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Oxfam was founded near the end of the Second World War as the Oxford Committee for Famine Relief. It became active coordinating charity activities in post-war Europe within the framework of the Marshall Plan, which poured millions of aid into rebuilding those parts of Europe not liberated by the USSR, with the goal of building an anti-Soviet bloc.
In the early 1960s Oxfam moved overseas, with its first international headquarters in Canada. The charity quickly won the support of voices like Lester Pearson (who, before become Prime Minister, among other things lead the Canadian delegation to NATO for over ten years).
Oxfam thus had its birth in early days of the Cold War and developed as part of the culture of what are now know as NGOs or Non-Governmental Organizations. These global charities played a role in the struggle between the imperialist countries, especially the US, and the emerging socialist states.
As US President Truman perhaps most colourfully outlined in his inaugural address, humanitarian aid development became a kind of charitable, pro-capitalist ideological alternative to the so-called "evils of communism" with the USSR and socialist states actively supporting decolonization and national liberation which rapidly gained speed in the 1950s and 60s.
Modern aid agencies have come a long way since then, adopting structural analysis, ecological and gender-based theories. Many, including Oxfam, insist they are oriented towards development rather than emergency relief. But by targeting symptoms, not fundamental causes, aid agencies still substitute generosity and pity for real justice and anti-imperialism. Some aid groups have no qualms re-directing the grievances away from radical and revolutionary paths (and some NGOs even receive funding from Washington to do exactly that).
Representatives of Canadian NGOs who are flocking to the graveside of Nelson Mandela could perhaps reflect on this question by recalling what was their organization's attitude towards the local resistance to apartheid in South Africa back when the ANC was an illegal "terrorist" organization in Canada (somewhat amazingly fighters from that era remained technically banned from our country) and their current attitude to the Israeli occupation of Palestine.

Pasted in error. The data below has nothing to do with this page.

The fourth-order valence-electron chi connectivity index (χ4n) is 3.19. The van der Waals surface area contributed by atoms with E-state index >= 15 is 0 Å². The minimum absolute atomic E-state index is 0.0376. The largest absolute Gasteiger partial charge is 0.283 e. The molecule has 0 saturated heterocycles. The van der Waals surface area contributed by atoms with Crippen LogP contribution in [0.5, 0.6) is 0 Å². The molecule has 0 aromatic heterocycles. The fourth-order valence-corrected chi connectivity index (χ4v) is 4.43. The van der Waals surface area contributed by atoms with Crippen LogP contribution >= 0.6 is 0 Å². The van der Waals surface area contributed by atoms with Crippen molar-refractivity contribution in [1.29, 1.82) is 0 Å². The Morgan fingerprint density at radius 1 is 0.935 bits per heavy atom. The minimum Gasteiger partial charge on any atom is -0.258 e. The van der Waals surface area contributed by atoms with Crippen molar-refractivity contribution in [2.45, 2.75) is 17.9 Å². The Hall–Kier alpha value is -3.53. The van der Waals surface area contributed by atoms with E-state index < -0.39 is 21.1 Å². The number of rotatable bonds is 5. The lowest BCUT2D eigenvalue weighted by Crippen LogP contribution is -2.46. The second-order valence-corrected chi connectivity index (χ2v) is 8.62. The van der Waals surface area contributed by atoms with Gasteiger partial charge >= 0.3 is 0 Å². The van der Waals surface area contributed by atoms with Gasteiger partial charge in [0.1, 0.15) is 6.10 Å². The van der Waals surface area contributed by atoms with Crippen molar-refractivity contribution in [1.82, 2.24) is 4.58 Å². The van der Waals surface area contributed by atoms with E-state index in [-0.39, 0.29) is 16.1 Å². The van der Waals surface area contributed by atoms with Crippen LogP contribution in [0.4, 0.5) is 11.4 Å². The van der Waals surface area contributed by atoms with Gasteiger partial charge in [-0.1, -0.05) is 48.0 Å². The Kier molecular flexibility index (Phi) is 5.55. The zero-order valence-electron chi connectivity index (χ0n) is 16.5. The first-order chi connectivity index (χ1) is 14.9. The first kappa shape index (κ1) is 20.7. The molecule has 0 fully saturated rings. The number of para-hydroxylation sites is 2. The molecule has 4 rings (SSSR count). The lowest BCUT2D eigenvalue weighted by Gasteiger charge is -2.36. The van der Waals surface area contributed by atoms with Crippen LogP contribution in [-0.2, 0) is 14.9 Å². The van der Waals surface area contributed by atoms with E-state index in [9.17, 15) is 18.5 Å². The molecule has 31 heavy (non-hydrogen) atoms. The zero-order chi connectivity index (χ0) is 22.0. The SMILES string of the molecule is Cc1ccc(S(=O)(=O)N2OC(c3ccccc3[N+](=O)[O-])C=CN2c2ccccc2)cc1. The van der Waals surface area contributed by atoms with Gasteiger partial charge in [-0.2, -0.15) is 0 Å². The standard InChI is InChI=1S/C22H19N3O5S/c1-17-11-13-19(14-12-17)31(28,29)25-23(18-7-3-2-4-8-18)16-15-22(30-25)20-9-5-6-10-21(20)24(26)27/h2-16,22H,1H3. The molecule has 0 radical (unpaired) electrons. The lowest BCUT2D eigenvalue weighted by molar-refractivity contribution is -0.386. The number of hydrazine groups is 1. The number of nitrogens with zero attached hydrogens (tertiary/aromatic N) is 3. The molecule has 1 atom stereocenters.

For its part, retired Oxfam staffers like Deborah Toler admit that despite "the dilemmas that come with a solidarity role," they found it impossible to "function" in the region without adopting some form of solidarity with the struggle for liberation. In the UK Oxfam campaigned against Barclay's Bank; and the ANC Toronto office maintained relations with Oxfam Canada since at least the mid-1970s. No doubt its staff were deeply moved by the people's struggle, and perhaps the ANC were to some extent even able to co-opt their efforts -- but the class-based logic of charity still formed the basis of their development aid and shapes the conclusions of Oxfam's latest report.
Not surprisingly the briefing paper goes out of its way to justify "some social inequality" as, they claim, "essential" to motivate people.
And despite praise of Latin America's direction which is breaking with the imperialist domination of their social, economic and political life, Oxfams's conclusions to reduce inequality are firmly within the framework of capitalist economic development.
Nevertheless, the report contains a number of noteworthy facts for socialist and progressive-minded youth.
The full report is available here in summary and downloadable here.